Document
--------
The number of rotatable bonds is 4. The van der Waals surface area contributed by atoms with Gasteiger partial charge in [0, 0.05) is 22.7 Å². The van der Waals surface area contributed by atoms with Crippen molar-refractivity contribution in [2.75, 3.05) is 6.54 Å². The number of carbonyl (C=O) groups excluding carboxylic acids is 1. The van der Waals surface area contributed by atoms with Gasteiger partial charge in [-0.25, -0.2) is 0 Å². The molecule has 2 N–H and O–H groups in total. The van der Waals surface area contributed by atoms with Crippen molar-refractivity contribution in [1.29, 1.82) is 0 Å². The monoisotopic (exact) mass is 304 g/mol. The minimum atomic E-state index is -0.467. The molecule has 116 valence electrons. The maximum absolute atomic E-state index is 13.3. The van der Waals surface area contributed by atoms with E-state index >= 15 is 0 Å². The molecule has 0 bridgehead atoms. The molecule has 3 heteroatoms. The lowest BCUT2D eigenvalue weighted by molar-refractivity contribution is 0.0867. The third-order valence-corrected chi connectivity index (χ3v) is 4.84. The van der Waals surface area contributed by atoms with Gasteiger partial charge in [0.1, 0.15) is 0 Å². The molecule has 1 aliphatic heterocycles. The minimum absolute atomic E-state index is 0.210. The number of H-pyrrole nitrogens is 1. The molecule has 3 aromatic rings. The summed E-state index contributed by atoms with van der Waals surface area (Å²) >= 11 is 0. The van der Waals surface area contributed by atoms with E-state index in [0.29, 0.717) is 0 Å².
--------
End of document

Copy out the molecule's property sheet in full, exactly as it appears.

The number of rotatable bonds is 4. The van der Waals surface area contributed by atoms with Gasteiger partial charge in [0, 0.05) is 22.7 Å². The van der Waals surface area contributed by atoms with Crippen molar-refractivity contribution in [2.75, 3.05) is 6.54 Å². The number of carbonyl (C=O) groups excluding carboxylic acids is 1. The van der Waals surface area contributed by atoms with Gasteiger partial charge in [-0.25, -0.2) is 0 Å². The molecule has 2 N–H and O–H groups in total. The van der Waals surface area contributed by atoms with Crippen molar-refractivity contribution in [1.29, 1.82) is 0 Å². The monoisotopic (exact) mass is 304 g/mol. The minimum atomic E-state index is -0.467. The molecule has 116 valence electrons. The maximum absolute atomic E-state index is 13.3. The van der Waals surface area contributed by atoms with E-state index >= 15 is 0 Å². The molecule has 0 bridgehead atoms. The molecule has 3 heteroatoms. The lowest BCUT2D eigenvalue weighted by molar-refractivity contribution is 0.0867. The third-order valence-corrected chi connectivity index (χ3v) is 4.84. The van der Waals surface area contributed by atoms with Gasteiger partial charge in [0.1, 0.15) is 0 Å². The molecule has 1 aliphatic heterocycles. The minimum absolute atomic E-state index is 0.210. The number of H-pyrrole nitrogens is 1. The molecule has 3 aromatic rings. The summed E-state index contributed by atoms with van der Waals surface area (Å²) >= 11 is 0. The van der Waals surface area contributed by atoms with E-state index in [0.29, 0.717) is 0 Å².